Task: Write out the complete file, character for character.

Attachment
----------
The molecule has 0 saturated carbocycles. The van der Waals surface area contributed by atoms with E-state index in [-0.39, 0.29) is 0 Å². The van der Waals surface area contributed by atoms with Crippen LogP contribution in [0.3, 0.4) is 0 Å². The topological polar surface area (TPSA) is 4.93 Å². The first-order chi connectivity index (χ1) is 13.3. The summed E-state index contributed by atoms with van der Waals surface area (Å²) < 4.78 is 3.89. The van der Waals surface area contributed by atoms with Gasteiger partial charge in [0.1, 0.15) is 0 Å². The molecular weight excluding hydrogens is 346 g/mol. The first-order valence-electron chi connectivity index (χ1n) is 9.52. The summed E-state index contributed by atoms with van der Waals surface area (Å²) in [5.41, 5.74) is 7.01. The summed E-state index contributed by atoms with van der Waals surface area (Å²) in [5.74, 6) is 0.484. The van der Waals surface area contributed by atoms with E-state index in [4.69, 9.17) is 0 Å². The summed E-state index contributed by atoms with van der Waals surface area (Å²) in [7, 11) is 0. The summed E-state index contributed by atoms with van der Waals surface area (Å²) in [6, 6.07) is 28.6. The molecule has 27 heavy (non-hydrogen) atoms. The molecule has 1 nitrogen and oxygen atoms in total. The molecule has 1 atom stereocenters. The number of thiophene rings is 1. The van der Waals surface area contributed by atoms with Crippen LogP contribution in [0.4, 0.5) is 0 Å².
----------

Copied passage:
The molecule has 0 saturated carbocycles. The van der Waals surface area contributed by atoms with E-state index in [-0.39, 0.29) is 0 Å². The van der Waals surface area contributed by atoms with Crippen LogP contribution in [0.3, 0.4) is 0 Å². The topological polar surface area (TPSA) is 4.93 Å². The first-order chi connectivity index (χ1) is 13.3. The summed E-state index contributed by atoms with van der Waals surface area (Å²) < 4.78 is 3.89. The van der Waals surface area contributed by atoms with Gasteiger partial charge in [0.1, 0.15) is 0 Å². The molecular weight excluding hydrogens is 346 g/mol. The first-order valence-electron chi connectivity index (χ1n) is 9.52. The summed E-state index contributed by atoms with van der Waals surface area (Å²) in [5.41, 5.74) is 7.01. The summed E-state index contributed by atoms with van der Waals surface area (Å²) in [5.74, 6) is 0.484. The van der Waals surface area contributed by atoms with E-state index in [4.69, 9.17) is 0 Å². The summed E-state index contributed by atoms with van der Waals surface area (Å²) in [7, 11) is 0. The summed E-state index contributed by atoms with van der Waals surface area (Å²) in [6, 6.07) is 28.6. The molecule has 27 heavy (non-hydrogen) atoms. The molecule has 1 nitrogen and oxygen atoms in total. The molecule has 1 atom stereocenters. The number of thiophene rings is 1. The van der Waals surface area contributed by atoms with Crippen LogP contribution in [0.4, 0.5) is 0 Å².